Overall, because children are exposed to relationships early in their life through their parents and being so malleable at a young age, most evidence points to an adverse experience or experiences in childhood as fodder for such behavior in adolescence.The literature on IPV among adolescents primarily focuses on Caucasian youth, and there are yet no studies which focus specifically on IPV in adolescent same-sex romantic relationships.Intimate partner violence (IPV) in adolescents is an important realm of study as, in addition to the usual negative effects of abuse, this violence occurs at a critical period in the social and mental development of a person.This is also an important topic from a gender studies perspective as almost 32% of male adolescents engage in some form of violence, whether sexual, physical or emotional, towards their partners while adolescent violence from females is nearly half of that rate.It is important to note that although male and female adolescents do not differ in "overall frequency of violence in dating relationships," females are subject to "significantly higher levels of severe violence".This fact begs the question of whether abuse should be evaluated based on “severity” and how that can and should be measured, or if all abuse should be considered equally harmful.Higher testosterone levels “manifests itself in various intensities and forms from; thoughts, anger, verbal aggressiveness, competition, dominance behavior, to physical violence.” A study published in the International Journal of Endocrinology and Metabolism reported, “Testosterone plays a significant role in the arousal of these behavioral manifestations in the brain centers involved in aggression and on the development of the muscular system that enables their realization.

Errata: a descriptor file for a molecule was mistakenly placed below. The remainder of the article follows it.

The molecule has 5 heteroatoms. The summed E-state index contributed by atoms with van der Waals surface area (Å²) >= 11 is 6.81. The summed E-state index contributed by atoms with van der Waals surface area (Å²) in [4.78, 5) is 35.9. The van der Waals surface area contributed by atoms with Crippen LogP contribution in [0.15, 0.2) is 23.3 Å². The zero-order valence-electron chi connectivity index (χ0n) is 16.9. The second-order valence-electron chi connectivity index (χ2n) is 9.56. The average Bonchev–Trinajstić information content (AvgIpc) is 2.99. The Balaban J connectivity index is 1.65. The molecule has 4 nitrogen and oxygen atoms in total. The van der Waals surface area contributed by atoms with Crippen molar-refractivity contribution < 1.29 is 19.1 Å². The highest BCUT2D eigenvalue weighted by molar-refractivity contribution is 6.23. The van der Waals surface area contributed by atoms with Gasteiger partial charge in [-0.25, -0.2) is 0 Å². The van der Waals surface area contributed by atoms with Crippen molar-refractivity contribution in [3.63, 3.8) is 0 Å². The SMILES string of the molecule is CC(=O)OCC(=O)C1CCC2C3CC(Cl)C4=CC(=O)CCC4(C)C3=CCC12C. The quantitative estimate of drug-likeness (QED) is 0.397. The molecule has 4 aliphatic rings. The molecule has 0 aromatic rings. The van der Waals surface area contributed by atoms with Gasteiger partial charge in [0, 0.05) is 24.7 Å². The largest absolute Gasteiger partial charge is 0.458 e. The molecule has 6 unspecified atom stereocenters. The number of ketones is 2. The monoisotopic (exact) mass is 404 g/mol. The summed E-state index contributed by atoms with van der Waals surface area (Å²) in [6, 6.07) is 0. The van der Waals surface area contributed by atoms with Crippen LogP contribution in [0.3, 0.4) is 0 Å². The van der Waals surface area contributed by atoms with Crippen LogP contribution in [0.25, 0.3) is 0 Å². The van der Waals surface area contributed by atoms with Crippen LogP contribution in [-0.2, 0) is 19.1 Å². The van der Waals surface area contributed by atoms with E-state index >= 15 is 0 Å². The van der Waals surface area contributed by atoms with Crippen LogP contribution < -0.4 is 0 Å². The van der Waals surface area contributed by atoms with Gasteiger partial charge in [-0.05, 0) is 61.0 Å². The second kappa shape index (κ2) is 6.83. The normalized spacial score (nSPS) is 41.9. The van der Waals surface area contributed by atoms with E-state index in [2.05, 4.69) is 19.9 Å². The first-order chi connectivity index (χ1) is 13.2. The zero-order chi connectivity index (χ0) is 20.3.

Girls are more likely to report committing less serious forms of IPV, including as a means of self-defense, whereas boys are more likely to report committing more severe acts of IPV, including threats, physical violence and controlling a partner.
That is, young people who are labeled as or considered to be violent and aggressive at any point in time are then assumed to be dangerous for the rest of their lives.
This is a contentious issue because there is a desire to protect both parties involved (or that have the potential to become involved) in teen dating violence.
While dating, domestic and sexual violence affect women regardless of their age, teens and young women are especially vulnerable.
Young people ages 12 to 19 experience the highest rates of rape and sexual assault, and people age 18 and 19 experience the highest rates of stalking.